in Mathematics (AWM) is awarded to an undergraduate woman residing
in the United States for excellence in mathematics.

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192 APPENDIX E
AWM Student Chapters
(http://sites.google.com/site/awmmath/programs/student-chapters)
AWM student chapters hold regular meetings and events open to all
undergraduate and graduate students, regardless of major or gender. These
meetings and activities allow students to be exposed to the world of profes-
sional mathematics, to obtain information about the varied career options
in mathematics, to network with professional mathematicians, and to de-
velop leadership skills. Activities for student chapters include sponsoring a
lecture series by either students or local mathematicians, site visits to major
employers of mathematicians, outreach through activities such as tutor-
ing, social gatherings such as picnics or banquets, mentoring programs for
youth, and special events such as career days.
Workshops for Women Graduate Students and
Postdoctoral Mathematicians
(http://sites.google.com/site/awmmath/programs/workshops)
AWM holds a series of workshops for women graduate students and
recent Ph.D.s in conjunction with major mathematics meetings. These
workshops consist of a graduate student poster session, presentations by
recent Ph.D.s, mentoring events, and career symposia. Workshop partici-
pants have the opportunity to meet with other women mathematicians at
all stages of their careers.
Travel Grants for Women Researchers
(http://sites.google.com/site/awmmath/programs/travel-grants)
AWM administers travel grants for women to support attendance at
research conferences and longer-term visits with a mentor. The purpose of
the travel grants is to enhance the research activities of women mathemati-
cians and increase their visibility in various research venues.
Mentoring Travel Grants for Women
(http://sites.google.com/site/awmmath/programs/
travel-grants/mathematics-mentoring-travel-grants)
AWM provides mathematics mentoring travel grants to help junior
women to develop long-term working and mentoring relationships with
senior mathematicians. This relationship should help the junior mathemati-
cian to establish her research program and eventually receive tenure. Each
grant funds travel, accommodations, and other required expenses for an
untenured woman mathematician to travel to an institute or a department
to do research with a specified individual for one month. The research areas

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APPENDIX E 193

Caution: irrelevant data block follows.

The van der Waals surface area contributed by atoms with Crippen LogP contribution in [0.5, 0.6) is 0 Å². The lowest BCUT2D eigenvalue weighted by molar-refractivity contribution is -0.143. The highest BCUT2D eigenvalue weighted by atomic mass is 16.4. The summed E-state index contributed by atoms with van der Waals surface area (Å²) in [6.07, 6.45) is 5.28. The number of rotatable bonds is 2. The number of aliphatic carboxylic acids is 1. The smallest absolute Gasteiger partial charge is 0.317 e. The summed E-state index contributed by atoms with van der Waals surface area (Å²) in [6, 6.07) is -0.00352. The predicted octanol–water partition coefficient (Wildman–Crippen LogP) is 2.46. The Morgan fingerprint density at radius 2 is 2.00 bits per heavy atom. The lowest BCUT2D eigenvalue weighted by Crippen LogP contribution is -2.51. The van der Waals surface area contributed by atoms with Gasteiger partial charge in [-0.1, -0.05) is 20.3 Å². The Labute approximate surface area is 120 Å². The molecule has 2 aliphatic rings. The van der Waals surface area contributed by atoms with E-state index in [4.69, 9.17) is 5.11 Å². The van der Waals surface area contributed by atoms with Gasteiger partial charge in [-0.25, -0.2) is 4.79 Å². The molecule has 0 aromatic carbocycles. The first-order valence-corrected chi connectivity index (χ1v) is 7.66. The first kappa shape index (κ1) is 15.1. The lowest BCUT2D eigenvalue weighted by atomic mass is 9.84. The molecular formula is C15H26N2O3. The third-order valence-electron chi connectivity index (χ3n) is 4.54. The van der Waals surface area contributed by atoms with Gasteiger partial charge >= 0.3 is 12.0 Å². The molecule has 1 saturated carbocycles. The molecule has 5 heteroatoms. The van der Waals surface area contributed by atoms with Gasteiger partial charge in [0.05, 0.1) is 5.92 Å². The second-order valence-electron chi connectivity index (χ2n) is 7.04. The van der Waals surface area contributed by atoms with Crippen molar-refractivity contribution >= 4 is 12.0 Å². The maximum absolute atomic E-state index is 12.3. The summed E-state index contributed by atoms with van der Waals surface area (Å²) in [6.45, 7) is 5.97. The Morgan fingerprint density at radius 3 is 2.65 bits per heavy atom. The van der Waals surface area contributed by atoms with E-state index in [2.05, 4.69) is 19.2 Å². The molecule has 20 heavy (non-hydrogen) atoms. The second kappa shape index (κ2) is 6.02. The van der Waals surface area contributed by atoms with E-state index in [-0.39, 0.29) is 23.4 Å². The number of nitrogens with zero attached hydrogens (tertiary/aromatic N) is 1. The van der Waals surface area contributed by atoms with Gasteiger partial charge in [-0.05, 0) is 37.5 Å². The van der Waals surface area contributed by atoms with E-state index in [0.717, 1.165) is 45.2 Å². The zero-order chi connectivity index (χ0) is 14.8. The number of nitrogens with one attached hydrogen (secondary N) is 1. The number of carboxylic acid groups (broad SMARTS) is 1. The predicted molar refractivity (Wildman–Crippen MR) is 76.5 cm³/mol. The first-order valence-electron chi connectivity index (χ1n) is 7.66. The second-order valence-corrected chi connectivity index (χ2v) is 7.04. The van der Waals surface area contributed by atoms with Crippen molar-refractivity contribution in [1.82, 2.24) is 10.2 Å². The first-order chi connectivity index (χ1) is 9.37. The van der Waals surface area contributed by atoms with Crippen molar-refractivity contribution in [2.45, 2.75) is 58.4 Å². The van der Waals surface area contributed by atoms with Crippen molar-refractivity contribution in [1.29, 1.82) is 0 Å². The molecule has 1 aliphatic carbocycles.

of both the applicant and the mentor must be in a field that is supported by
NSF/Division of Mathematical Sciences.
PROGRAMS AIMED AT K-12 UNDERREPRESENTED MINORITIES
Joaquin Bustoz Math-Science Honors Program
(http://mshp.asu.edu/)
Arizona State University (ASU) runs an intense academic program that
provides an opportunity for underrepresented minority students to begin uni-
versity mathematics and science studies before graduating from high school.
All expenses are paid by ASU and participants live on the ASU Tempe campus
while enrolled in a university-level mathematics course for college credit.
Louisiana Preparatory (LaPREP) Program
(http://www.lsus.edu/offices-and-services/
community-outreach/laprep-program)
LaPREP is a two-summer enrichment program that identifies, encour-
ages, and instructs competent middle and early high school students, pre-
paring them to complete a college degree program in math, science, or
engineering. Participants attend 7 weeks of intellectually demanding classes
and seminars, with emphasis on abstract reasoning, problem solving, and
technical writing skills interspersed with field trips to local industries. Some
of the mathematical topics studied over two summer sessions include logic,
algebraic structures, and probability and statistics.
Mathematics, Engineering, Science Achievement (MESA) Program
(http://mesa.ucop.edu/)
The MESA program serves African-American, American-Indian,
M
exican-American, and other Latino-Americans in California who have
been historically underrepresented in mathematics-based fields. MESA,
which is funded by the University of California at Berkeley and the
C
alifornia State University (CSU) Chancellor’s Office, offers activities such
as field trips and enrichment classes for junior high and high school stu-
dents. Each year there is a MESA day, when a science olympiad is held.
Mathematics Intensive Summer Session (MISS)
(http://www.fullerton.edu/sa/miss/)
MISS, a 4-week commuter program held during the summer at
C
alifornia State University at Fullerton, is designed to help female minority

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194 APPENDIX E